Editor's note: This is the first in a two-part series on the successes and failures of public-private partnerships, a funding mechanism that President Donald Trump has proposed to accomplish his $1 trillion dollar infrastructure plan to rebuild America. Today, we take a look at a project that's gone very wrong; on Tuesday, we will examine a success story.
Texas had high hopes for the southern segments of SH 130, a 41-mile stretch of the high-speed toll road east of San Antonio.
The state had put off building that stretch of road until a pair of investors stepped forward and offered what sounded like a great deal: Texas would get a big check for turning the rights to build and operate the toll road over to a private entity, a move that would give the state a new highway and a share of the tolls. The state would own the road and rake in revenue, but wouldn't have to put up the cash for its construction.
That's the kind public-private partnership model that President Donald Trump and some conservatives say the nation needs to rebuild its crumbling infrastructure without adding to the debt and deficit. Trump vowed a $1 trillion dollar infrastructure plan funded by public-private partnerships in his first joint address to Congress in January and hired an expert in such deals, D.J. Gribbin, as the special assistant to the president for infrastructure policy. Since then, few details of Trump's plan have been released.
But a decade after Texas and its partners first shook hands, the corporation running the road is in bankruptcy — with more than $430 million still owed to U.S. taxpayers stemming from a loan approved by the U.S. Department of Transportation when Gribbin was general counsel in 2008 — and more than a billion owed to other investors, too.
It's the latest in a slew of toll road public-private partnerships that have fallen apart in the wake of the recession 10 years ago, at times leaving taxpayers struggling to recover their investment. The pitfalls could serve as a yellow caution light for lawmakers considering Trump's plan.
In Texas, the road has been blamed for flooding a small town, feral hogs roam dangerously across it and unrepaired potholes make for a bumpy ride, according
The state expected $245 million in toll payments over 50 years, but less than 4 years in it's seen just $3 million.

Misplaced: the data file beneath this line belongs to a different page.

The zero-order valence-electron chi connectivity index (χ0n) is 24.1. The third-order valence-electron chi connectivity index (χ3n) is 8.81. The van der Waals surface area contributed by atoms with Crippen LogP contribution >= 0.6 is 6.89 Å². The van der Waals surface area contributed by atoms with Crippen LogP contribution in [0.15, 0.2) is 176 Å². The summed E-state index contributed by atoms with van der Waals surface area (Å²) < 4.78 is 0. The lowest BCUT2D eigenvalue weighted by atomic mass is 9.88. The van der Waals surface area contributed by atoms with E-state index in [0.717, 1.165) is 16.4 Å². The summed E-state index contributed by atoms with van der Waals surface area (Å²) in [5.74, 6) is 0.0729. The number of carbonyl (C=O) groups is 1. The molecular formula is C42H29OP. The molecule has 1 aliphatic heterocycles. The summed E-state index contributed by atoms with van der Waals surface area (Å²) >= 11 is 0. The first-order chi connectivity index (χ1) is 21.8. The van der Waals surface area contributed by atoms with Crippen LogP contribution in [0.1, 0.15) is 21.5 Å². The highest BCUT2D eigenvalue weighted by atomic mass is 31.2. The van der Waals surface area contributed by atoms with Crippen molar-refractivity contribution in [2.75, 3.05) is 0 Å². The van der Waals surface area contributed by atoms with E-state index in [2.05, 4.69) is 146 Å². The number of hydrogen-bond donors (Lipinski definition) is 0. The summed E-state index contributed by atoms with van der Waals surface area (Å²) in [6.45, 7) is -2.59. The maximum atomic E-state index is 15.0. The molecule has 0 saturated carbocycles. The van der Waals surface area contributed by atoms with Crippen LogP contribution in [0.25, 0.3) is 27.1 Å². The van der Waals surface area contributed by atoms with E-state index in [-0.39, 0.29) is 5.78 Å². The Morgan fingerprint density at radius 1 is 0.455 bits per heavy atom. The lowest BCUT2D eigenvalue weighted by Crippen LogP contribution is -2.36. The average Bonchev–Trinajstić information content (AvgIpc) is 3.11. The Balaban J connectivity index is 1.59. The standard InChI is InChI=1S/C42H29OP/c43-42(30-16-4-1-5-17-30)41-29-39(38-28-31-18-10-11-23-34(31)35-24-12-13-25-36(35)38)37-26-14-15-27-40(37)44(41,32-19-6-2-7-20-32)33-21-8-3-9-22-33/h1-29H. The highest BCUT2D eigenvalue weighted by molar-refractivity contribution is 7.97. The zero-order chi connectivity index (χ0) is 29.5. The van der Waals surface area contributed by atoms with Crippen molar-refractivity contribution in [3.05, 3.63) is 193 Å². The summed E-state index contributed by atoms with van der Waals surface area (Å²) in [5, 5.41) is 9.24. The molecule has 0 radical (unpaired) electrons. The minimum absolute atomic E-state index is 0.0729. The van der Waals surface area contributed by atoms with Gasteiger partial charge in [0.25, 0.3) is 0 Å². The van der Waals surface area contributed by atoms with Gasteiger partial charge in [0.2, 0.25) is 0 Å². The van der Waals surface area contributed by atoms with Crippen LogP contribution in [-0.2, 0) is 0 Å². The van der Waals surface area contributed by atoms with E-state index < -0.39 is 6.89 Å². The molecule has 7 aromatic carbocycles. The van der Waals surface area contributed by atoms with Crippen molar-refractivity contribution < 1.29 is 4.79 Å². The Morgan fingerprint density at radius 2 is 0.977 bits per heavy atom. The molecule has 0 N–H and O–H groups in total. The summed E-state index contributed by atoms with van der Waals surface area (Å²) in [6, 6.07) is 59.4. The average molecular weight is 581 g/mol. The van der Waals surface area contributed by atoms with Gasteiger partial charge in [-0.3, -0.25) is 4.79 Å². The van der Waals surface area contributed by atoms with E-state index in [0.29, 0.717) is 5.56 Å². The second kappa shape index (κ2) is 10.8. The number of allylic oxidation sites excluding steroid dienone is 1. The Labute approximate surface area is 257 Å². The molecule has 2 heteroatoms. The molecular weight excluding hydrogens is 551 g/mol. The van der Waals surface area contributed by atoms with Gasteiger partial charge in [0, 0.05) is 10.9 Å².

In 2006, Texas built 50 miles of highway to the southeast of Austin, between Georgetown and Mustang Ridge, but opted not to continue it south through the final 41 miles; at the time, traffic projections suggested that revenues would cover just half the road construction costs, the Express-News reported.
Investors Cintra, a private developer of infrastructure, and Zachry, a construction company, saw an opportunity, offering Texas' Department of Transportation $25 million to design, build and operate the road in exchange for most of the toll revenue for 50 years. They later paid $100 million to the state for an 85 mile-an-hour speed limit.
The problems began almost immediately: Traffic projections were missed in the road's first year. Six months after opening in October 2012, half the expected traffic was taking the high-speed toll road. Moody's downgraded the loans again by the end of 2013 to junk bonds. In 2016, the private outfit operating the road filed for bankruptcy.
Texas' Department of Transportation has stressed that consumers will not see reduced service or feel the repercussions of the bankruptcy. The SH 130 Concession Co., the entity created to build and operate the road, declined to answer specific questions for this story but stressed the same. The U.S. Transportation Department said last year it would work to "maximize recoveries to the taxpayers."
Public-private partnerships are often seen as a way to get building and repair projects off the government books, but many do include significant public funding and federally-backed loans. When projects go south, what was seen as an easy win can turn into a complicated loss that takes years to sort out.
In 2011, San Diego's South Bay Expressway exited bankruptcy protection under a plan that cleared hundreds of millions of dollars of debt from its balance sheets. It was one of a slew of roads that saw a lucrative public-private partnership negotiated before the recession that failed to meet expectations after it.
"The worst of all possible worlds is where the government is putting its balance sheet on the line," said Martin Lawrence, an analyst in the investor advisory group Ownership Matters in Melbourne, Australia. "It's left holding the baby, and the private sector will catch most of the upside."
In Australia, public-private partnerships are common but rarely include government funding. Instead, governments simply offer up the rights to run tolls in a certain area without putting up their own cash into the program. When a project goes bankrupt, taxpayers aren't on the hook.
In the wake of the recession, there's already been a shift away from demand-based deals like SH 130, which was entirely dependent on how many people would drive on a new toll road.
Before the global financial crisis, there were a lot of toll roads built on traffic projections, said PricewaterhouseCoopers' Capital Projects and Infrastructure Director Kylee Anastasi. Afterward, with more cautious lenders, deals were struck in which the government would pay companies for the infrastructure's operations. "They weren't directly dependent on the toll revenues," she explained.
"Make sure that the structures are designed to suit the long-term interests of the people who want the infrastructure," Lawrence advised, adding that governments need to "be very, very careful about financial projections over a long period of time."